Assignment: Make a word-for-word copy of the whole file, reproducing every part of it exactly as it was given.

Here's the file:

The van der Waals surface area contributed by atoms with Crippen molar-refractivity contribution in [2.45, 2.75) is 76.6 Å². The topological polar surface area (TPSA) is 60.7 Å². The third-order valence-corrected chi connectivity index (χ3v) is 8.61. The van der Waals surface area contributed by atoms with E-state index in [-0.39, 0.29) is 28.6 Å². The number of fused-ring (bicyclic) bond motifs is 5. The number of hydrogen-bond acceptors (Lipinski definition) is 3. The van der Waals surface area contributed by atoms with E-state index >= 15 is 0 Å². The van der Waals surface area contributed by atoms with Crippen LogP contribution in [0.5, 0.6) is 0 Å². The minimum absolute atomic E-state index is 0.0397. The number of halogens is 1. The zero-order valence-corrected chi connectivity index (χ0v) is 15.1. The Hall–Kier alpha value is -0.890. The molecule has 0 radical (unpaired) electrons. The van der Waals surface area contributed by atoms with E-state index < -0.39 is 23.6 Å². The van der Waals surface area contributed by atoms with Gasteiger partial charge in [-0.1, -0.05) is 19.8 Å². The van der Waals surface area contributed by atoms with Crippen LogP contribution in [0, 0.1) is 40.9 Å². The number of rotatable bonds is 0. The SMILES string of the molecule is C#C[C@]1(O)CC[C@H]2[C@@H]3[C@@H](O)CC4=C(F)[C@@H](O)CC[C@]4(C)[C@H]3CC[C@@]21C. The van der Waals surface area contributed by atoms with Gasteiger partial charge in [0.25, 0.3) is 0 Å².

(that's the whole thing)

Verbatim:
The van der Waals surface area contributed by atoms with Crippen molar-refractivity contribution in [2.45, 2.75) is 76.6 Å². The topological polar surface area (TPSA) is 60.7 Å². The third-order valence-corrected chi connectivity index (χ3v) is 8.61. The van der Waals surface area contributed by atoms with E-state index in [-0.39, 0.29) is 28.6 Å². The number of fused-ring (bicyclic) bond motifs is 5. The number of hydrogen-bond acceptors (Lipinski definition) is 3. The van der Waals surface area contributed by atoms with E-state index >= 15 is 0 Å². The van der Waals surface area contributed by atoms with Crippen LogP contribution in [0.5, 0.6) is 0 Å². The minimum absolute atomic E-state index is 0.0397. The number of halogens is 1. The zero-order valence-corrected chi connectivity index (χ0v) is 15.1. The Hall–Kier alpha value is -0.890. The molecule has 0 radical (unpaired) electrons. The van der Waals surface area contributed by atoms with E-state index < -0.39 is 23.6 Å². The van der Waals surface area contributed by atoms with Gasteiger partial charge in [-0.1, -0.05) is 19.8 Å². The van der Waals surface area contributed by atoms with Crippen LogP contribution in [0, 0.1) is 40.9 Å². The number of rotatable bonds is 0. The SMILES string of the molecule is C#C[C@]1(O)CC[C@H]2[C@@H]3[C@@H](O)CC4=C(F)[C@@H](O)CC[C@]4(C)[C@H]3CC[C@@]21C. The van der Waals surface area contributed by atoms with Gasteiger partial charge in [0.25, 0.3) is 0 Å².